cartilage, by diminishing repair capacity as a result of the
experimental joint bleedings, appears to be necessary for
the development of the progressive joint damage as
observed (16). This adverse priming of cartilage by blood
has also been demonstrated in the case of anterior
cruciate ligament transection, where joint bleeding during surgery has been reported to facilitate the development of experimental osteoarthritis (24).
The slight increase in synovial inflammation
might be important in relation to the slow but steady
progression of joint destruction 10 weeks after joint
bleeding. In contrast to the present study with forced
loading, in the study without forced loading no inflammation was observed 10 weeks after injection, and no
joint damage was observed (7). Although the initial
JOINT BLEEDINGS AND LOADING IN HEMOPHILIC ARTHROPATHY
cartilage degeneration is caused directly by blood, synovitis is initiated and might be essential in establishing the
progressive character of joint destruction. In contrast, it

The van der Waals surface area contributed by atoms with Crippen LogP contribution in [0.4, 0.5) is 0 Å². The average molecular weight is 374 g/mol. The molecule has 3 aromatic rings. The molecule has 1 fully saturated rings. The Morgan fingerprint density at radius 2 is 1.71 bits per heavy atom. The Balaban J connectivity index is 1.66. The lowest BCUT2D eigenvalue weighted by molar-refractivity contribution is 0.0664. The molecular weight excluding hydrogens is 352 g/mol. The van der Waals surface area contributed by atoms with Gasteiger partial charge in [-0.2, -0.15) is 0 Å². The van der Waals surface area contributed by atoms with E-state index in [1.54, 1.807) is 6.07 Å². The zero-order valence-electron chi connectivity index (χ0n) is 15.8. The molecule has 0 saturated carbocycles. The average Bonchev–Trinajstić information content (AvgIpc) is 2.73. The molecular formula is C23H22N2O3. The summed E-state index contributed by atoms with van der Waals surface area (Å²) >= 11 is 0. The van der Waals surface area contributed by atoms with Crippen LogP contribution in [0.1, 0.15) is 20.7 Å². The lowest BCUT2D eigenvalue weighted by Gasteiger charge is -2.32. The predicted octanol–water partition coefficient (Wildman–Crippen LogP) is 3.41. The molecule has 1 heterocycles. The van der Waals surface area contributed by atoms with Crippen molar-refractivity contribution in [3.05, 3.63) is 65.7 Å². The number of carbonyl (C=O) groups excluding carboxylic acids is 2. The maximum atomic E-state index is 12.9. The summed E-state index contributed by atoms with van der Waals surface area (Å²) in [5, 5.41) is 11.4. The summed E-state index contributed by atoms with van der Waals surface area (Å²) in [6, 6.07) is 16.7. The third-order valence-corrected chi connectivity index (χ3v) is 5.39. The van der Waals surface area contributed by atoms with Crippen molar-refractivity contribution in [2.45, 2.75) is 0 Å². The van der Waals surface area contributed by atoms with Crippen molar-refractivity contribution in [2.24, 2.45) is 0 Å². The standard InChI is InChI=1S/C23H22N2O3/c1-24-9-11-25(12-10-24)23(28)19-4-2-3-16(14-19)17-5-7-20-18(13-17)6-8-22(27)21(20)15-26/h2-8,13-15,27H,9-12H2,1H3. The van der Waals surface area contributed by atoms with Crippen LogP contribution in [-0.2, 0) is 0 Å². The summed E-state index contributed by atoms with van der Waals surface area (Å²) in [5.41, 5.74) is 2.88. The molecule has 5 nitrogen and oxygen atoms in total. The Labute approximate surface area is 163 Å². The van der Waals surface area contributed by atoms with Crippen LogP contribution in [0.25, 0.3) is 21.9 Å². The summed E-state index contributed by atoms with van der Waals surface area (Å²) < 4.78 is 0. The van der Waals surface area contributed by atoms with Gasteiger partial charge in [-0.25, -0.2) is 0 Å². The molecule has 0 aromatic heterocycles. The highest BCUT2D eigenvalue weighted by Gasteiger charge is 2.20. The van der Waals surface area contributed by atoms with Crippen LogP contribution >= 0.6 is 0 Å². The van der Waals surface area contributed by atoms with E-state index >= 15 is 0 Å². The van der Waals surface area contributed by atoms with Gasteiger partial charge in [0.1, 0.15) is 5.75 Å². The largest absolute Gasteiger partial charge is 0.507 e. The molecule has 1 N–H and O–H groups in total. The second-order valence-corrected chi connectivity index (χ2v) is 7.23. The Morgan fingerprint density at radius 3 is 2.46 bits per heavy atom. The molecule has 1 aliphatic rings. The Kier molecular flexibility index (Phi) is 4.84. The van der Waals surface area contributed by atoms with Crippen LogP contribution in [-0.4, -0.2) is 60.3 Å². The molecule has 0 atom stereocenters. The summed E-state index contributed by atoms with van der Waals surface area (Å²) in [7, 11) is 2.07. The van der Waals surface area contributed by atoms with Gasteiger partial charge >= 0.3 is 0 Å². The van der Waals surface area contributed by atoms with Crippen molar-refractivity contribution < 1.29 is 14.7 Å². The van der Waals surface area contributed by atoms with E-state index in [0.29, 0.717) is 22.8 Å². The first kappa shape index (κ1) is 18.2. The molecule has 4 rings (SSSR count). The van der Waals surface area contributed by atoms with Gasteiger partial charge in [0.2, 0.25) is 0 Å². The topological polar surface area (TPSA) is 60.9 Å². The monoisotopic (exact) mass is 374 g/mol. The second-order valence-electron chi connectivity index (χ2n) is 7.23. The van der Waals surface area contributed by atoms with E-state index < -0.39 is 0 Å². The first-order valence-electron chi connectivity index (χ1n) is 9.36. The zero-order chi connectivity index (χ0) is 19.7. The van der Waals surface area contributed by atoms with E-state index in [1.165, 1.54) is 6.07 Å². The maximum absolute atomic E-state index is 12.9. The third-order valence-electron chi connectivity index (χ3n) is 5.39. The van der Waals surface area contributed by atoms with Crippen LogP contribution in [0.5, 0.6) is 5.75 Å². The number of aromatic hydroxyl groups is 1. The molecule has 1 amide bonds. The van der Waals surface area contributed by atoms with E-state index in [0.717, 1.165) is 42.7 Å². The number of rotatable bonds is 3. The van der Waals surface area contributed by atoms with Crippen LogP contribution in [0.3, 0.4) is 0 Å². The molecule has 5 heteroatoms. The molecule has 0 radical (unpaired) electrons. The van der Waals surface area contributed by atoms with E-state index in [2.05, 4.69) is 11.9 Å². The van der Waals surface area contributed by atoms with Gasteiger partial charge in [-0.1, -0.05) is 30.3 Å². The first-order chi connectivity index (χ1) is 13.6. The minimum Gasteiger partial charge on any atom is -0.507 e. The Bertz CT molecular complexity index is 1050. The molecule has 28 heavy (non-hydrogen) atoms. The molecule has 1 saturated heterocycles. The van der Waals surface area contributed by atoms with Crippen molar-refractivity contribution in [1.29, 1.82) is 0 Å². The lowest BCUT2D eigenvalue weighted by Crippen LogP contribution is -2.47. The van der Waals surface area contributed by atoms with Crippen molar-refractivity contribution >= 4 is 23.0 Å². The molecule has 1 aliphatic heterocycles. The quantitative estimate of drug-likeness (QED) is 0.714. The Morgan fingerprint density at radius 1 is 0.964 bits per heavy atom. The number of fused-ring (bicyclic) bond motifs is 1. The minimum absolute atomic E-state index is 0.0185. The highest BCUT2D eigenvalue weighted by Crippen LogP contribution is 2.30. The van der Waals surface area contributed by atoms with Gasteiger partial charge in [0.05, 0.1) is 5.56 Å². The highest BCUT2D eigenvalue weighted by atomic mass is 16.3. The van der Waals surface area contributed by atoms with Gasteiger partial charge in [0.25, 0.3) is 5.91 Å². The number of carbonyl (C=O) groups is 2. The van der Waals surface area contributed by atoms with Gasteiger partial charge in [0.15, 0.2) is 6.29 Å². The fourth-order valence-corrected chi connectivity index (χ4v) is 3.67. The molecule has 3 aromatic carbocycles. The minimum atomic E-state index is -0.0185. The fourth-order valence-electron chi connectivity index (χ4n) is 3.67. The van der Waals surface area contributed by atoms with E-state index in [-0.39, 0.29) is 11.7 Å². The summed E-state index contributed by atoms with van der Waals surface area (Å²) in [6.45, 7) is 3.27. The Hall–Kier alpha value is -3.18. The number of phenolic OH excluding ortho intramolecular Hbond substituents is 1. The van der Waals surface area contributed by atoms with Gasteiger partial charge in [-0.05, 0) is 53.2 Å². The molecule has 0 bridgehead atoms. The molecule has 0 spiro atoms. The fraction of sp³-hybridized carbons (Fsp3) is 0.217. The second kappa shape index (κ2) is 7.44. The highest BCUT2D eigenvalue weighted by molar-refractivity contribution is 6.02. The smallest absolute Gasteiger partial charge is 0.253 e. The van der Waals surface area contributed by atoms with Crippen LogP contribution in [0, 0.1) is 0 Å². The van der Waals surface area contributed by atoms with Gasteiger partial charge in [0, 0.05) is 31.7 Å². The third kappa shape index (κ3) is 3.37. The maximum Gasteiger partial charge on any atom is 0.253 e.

could be possible that inflammation proceeds because of
progressive cartilage damage.
The data from the present study could have
clinical implications. From general practice in treatment
of hemophilia, it is known that a limited number of joint
bleedings has much more impact in childhood than
during adulthood. It is possible that due to differences in
pain perception between children and adults, loading of
the affected joint after a joint bleed may occur earlier
and with more intensity in children than in adults. The
fact that loading has an important part in blood-induced
joint damage, as described herein, might be explanatory
in this respect. Moreover, the notion that joint loading
plays a role in the process of hemophilic arthropathy is
corroborated by the centrifugal, progressive character of
cartilage damage in these patients (4,25). The peripheral, generally much less loaded, cartilage usually
appears normal in patients with hemophilia, whereas the
central cartilage in weight-bearing areas becomes diseased. These findings suggest that avoiding or minimizing joint loading (use, but no weight bearing) might be
helpful in protecting against hemophilic arthropathy.